The Pedlar

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The Pedlar
written by Walter de la Mare
Songs of Childhood (1902)

    There came a Pedlar to an evening house;
    Sweet Lettice, from her lattice looking down,
    Wondered what man he was, so curious
    His black hair dangled on his tattered gown:
    Then lifts he up his face, with glittering eyes, -
    'What will you buy, sweetheart? - Here's honeycomb,
    And mottled pippins, and sweet mulberry pies,
    Comfits and peaches, snowy cherry bloom,
    To keep in water for to make night sweet:
    All that you want, sweetheart, - come, taste and eat!'

    Ev'n with his sugared words, returned to her
    The clear remembrance of a gentle voice: -
    'And O! my child, should ever a flatterer
    Tap with his wares, and promise of all joys
    And vain sweet pleasures that on earth may be;
    Seal up your ears, sing some old happy song,
    Confuse his magic who is all mockery:
    His sweets are death.' Yet, still, how she doth long
    But just to taste, then shut the lattice tight,
    And hide her eyes from the delicious sight!

    'What must I pay?' she whispered. 'Pay!' says he,
    'Pedlar I am who through this wood do roam,
    One lock of hair is gold enough for me,
    For apple, peach, comfit, or honeycomb!'
    But from her bough a drowsy squirrel cried,
    'Trust him not, Lettice, trust, oh trust him not!'
    And many another woodland tongue beside
    Rose softly in the silence - 'Trust him not!'
    Then cried the Pedlar in a bitter voice,
    'What, in the thicket, is this idle noise?'

    A late, harsh blackbird smote him with her wings,
    As through the glade, dark in the dim, she flew;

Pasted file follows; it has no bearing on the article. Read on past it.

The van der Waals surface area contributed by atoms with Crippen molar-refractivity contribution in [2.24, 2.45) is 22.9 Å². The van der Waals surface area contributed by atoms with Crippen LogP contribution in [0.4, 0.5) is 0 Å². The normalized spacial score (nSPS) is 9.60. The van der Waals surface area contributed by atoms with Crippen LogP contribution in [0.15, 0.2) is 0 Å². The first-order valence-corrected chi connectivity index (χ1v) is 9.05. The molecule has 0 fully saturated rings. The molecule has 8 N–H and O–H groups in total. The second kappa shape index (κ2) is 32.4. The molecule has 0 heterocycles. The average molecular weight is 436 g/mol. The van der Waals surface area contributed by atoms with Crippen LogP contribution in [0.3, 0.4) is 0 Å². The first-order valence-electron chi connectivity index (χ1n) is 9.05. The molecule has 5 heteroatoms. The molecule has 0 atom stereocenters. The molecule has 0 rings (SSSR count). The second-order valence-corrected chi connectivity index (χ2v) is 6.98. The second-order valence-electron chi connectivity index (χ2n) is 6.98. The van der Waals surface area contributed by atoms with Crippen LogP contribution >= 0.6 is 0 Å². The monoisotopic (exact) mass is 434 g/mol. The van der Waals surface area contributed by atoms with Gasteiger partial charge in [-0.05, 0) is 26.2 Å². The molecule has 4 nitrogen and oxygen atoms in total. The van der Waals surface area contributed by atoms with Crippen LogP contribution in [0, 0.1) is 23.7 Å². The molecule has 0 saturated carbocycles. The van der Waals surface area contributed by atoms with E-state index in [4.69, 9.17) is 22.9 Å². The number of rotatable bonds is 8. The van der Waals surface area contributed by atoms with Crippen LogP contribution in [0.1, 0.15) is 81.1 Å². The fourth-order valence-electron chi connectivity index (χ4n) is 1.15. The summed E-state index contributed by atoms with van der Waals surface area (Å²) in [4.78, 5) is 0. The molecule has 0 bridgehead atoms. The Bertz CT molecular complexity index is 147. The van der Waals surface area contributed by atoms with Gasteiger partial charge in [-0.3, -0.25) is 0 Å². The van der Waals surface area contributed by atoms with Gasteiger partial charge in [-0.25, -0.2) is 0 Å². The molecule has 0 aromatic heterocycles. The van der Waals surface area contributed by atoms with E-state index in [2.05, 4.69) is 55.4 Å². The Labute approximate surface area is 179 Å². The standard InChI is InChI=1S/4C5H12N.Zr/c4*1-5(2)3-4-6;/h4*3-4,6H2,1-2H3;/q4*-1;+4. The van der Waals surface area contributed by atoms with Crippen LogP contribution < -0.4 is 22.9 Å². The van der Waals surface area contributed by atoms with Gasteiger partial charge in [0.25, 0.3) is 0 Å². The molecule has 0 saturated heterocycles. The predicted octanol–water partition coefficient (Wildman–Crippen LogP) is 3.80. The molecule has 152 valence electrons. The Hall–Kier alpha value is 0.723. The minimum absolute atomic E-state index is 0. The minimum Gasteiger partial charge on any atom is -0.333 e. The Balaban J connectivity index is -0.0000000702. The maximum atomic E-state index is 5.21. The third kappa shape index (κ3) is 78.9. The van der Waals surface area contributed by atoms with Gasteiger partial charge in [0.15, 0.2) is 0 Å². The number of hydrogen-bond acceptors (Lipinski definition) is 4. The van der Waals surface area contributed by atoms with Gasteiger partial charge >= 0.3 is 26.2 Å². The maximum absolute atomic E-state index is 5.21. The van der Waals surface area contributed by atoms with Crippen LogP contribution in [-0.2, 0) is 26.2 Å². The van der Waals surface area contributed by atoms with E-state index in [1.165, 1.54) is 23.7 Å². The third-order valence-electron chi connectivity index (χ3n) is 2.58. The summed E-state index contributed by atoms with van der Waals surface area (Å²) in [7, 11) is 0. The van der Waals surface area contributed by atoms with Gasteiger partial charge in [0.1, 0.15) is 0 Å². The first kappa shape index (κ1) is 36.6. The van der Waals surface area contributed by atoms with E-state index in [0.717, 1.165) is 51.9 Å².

Yet still the Pedlar his old burden sings, -
    'What, pretty sweetheart, shall I show to you?
    Here's orange ribands, here's a string of pearls,
    Here's silk of buttercup and pansy glove,
    A pin of tortoiseshell for windy curls,
    A box of silver, scented sweet with clove:
    Come now,' he says, with dim and lifted face,
    'I pass not often such a lonely place.'

    'Pluck not a hair!' a hidden rabbit cried,
    'With but one hair he'll steal thy heart away,
    Then only sorrow shall thy lattice hide:
    Go in! all honest pedlars come by day.'
    There was dead silence in the drowsy wood;
    'Here's syrup for to lull sweet maids to sleep;
    And bells for dreams, and fairy wine and food
    All day thy heart in happiness to keep'; -
    And now she takes the scissors on her thumb, -
    'O, then, no more unto my lattice come!'

    O sad the sound of weeping in the wood!
    Now only night is where the Pedlar was;
    And bleak as frost upon a too-sweet bud
    His magic steals in darkness, O alas!
    Why all the summer doth sweet Lettice pine?
    And, ere the wheat is ripe, why lies her gold
    Hid 'neath fresh new-pluckt sprigs of eglantine?
    Why all the morning hath the cuckoo tolled,
    Sad to and fro in green and secret ways,
    With lonely bells the burden of his days?

    And, in the market-place, what man is this
    Who wears a loop of gold upon his breast,
    Stuck heartwise; and whose glassy flatteries
    Take all the townsfolk ere they go to rest
    Who come to buy and gossip? Doth his eye
    Remember a face lovely in a wood?
    O people! hasten, hasten, do not buy
    His woful wares; the bird of grief doth brood
    There where his heart should be; and far away
    Dew lies on grave-flowers this selfsame day!

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